What did the Lord Jesus do to expose the deadly doctrine and unrighteous actions of the false teachers of His day? Well, for one thing, He exposed their error publicly and then taught them the truth! What are God’s people to do about all the deadly doctrines the Church visible is awash in? We’re to “contend for the faith that was once for all delivered to the saints. For certain people have crept in unnoticed … ungodly people, who pervert the grace of our God into sensuality and deny our only Master and Lord, Jesus Christ. Jude 1:3
Blogger, author and book reviewer Tim Challies examines the way in which our Lord dealt with those He referred to as “ravenous wolves” in Matthew 7:15. Challies reminds us that in Matthew 23, Jesus rebuked the scribes and Pharisees and called them “hypocrites,” “blind guides,” “blind fools” … even worse, “you brood of vipers.” So, while God’s people are contending/defending with false teachers who are spreading their manure all over the globe, is it appropriate to call them out, rebuke them, and do some name calling ourselves?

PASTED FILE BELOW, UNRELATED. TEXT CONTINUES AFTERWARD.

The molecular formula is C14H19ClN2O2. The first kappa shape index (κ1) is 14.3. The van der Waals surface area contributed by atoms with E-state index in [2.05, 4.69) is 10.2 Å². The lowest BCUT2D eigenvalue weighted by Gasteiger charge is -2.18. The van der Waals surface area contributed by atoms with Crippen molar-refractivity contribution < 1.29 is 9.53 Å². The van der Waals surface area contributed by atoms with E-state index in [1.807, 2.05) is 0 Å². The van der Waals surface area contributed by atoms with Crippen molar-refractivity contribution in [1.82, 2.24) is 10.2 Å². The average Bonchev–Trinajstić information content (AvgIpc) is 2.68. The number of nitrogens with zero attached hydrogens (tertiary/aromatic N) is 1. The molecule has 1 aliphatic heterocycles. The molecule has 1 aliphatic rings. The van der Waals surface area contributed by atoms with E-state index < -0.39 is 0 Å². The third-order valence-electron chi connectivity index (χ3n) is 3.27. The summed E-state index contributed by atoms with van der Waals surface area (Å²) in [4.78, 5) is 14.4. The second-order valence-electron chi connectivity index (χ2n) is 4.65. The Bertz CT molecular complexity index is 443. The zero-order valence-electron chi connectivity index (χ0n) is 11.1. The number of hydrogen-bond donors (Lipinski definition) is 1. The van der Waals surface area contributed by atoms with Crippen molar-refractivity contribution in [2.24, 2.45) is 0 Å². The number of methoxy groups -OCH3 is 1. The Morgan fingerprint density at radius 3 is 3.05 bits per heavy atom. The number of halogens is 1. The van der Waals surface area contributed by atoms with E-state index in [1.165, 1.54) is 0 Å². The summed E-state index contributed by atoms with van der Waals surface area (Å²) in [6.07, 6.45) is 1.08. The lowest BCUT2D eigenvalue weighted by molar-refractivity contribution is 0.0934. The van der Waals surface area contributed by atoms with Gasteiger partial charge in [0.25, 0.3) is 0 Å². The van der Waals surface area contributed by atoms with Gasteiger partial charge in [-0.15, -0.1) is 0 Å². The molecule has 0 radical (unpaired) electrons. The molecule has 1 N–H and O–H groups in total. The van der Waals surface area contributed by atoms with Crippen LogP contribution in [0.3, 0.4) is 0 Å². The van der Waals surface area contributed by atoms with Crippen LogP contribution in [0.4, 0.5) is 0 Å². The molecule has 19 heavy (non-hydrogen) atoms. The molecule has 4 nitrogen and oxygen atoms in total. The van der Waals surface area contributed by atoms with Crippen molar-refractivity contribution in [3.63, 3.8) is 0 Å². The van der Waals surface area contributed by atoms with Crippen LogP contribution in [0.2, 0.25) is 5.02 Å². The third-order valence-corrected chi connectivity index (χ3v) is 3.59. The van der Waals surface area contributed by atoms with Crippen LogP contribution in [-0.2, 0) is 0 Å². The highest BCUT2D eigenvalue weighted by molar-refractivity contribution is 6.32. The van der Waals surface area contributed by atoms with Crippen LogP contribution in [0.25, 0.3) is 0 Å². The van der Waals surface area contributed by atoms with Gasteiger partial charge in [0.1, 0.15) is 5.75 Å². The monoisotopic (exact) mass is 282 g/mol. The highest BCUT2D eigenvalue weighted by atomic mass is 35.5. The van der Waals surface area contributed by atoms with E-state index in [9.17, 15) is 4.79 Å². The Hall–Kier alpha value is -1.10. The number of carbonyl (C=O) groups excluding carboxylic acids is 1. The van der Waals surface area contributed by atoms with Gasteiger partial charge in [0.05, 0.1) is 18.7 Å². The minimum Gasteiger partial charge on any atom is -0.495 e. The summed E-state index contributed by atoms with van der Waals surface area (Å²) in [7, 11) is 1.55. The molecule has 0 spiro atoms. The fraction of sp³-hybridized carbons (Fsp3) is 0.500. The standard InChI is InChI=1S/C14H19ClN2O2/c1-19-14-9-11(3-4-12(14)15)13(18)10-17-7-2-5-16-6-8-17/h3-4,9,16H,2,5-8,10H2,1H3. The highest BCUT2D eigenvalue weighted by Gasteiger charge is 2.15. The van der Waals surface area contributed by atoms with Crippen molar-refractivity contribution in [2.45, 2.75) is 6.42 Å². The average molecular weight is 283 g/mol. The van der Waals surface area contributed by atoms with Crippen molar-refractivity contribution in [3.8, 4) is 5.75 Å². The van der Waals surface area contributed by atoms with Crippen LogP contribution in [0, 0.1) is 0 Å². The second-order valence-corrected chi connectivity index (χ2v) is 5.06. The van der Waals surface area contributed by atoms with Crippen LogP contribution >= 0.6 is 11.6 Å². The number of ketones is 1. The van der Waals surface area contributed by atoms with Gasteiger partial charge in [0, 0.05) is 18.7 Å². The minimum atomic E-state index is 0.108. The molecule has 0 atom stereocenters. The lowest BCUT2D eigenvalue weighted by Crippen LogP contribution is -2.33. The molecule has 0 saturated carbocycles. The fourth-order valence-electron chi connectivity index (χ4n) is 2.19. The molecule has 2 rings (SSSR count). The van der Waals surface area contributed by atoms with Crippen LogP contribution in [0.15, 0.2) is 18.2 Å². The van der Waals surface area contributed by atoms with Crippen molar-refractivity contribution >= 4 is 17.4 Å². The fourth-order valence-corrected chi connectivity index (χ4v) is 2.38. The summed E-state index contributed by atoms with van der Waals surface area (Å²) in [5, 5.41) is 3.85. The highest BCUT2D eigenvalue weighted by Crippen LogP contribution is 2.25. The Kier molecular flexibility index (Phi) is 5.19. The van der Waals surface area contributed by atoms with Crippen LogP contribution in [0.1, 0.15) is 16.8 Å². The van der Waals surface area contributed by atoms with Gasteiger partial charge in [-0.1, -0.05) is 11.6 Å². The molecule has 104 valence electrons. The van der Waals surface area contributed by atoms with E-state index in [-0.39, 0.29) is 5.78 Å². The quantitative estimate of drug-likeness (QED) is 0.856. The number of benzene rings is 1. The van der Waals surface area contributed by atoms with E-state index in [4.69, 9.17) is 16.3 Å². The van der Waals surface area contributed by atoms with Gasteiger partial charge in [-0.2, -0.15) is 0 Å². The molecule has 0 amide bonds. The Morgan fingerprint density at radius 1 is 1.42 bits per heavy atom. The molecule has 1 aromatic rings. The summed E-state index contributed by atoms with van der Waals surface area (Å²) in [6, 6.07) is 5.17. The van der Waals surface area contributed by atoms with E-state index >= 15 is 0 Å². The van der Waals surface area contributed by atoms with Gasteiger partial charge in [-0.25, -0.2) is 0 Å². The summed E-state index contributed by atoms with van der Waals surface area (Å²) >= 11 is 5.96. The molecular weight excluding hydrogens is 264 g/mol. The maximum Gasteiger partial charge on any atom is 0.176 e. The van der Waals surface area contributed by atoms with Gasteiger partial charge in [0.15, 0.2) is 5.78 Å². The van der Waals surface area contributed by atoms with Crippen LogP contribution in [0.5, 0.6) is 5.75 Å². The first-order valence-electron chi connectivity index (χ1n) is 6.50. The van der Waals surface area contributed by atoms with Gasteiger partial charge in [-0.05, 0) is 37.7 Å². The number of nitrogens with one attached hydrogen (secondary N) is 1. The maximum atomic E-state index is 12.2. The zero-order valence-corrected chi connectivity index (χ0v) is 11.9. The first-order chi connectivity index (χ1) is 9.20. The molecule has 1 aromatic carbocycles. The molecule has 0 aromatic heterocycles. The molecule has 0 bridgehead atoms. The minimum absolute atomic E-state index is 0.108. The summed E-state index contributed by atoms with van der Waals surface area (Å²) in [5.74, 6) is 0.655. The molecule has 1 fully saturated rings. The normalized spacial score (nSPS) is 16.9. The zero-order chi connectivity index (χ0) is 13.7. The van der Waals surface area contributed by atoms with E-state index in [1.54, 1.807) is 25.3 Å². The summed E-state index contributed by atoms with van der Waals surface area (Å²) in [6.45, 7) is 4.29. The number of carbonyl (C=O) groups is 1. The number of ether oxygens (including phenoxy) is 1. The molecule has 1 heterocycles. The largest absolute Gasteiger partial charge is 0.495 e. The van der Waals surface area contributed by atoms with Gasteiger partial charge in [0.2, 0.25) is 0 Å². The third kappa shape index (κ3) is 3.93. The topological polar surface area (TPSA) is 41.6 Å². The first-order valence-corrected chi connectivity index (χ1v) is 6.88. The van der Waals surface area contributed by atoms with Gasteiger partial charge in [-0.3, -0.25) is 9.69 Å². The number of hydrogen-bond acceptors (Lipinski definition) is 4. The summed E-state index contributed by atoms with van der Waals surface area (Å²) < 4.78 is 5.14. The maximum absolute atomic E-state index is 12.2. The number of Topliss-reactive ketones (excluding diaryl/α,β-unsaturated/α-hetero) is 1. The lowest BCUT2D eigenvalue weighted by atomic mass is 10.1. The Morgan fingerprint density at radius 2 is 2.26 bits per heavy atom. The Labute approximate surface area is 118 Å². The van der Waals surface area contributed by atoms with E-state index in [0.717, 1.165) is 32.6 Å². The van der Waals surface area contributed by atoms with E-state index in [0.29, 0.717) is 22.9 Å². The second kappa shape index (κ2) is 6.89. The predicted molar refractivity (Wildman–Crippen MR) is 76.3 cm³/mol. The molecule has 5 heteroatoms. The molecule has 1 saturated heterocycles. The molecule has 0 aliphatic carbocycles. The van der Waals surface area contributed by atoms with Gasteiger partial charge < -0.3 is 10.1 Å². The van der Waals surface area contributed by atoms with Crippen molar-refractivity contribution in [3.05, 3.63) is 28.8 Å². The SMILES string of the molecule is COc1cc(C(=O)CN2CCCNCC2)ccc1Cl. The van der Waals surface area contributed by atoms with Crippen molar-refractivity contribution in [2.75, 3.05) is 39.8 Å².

Let’s listen to Tim Challies’ advice on how to handle a wolf. He writes:
It’s a good time to be a false teacher and to espouse deadly doctrine. It seems that today’s most brazen heretic will be granted a hearing and, in all likelihood, a book deal. Novelty is appealing, orthodoxy boring. It’s the ones who sound the warning and issue the challenge that bear the risk—the risk of being labelled “haters.” There’s more patience for those who smilingly subvert the truth than for those who boldly defend it. Conviction is a sign of arrogance, while humility is expressed in uncertainty. Love, it seems, requires us to bear patiently with any amount of error. And this kind of love, we are told, is modeled after Jesus. Jesus did not judge, Jesus welcomed all opinions, Jesus would have accepted different kinds of teachings—so long as those teachings contained love and hints of truth.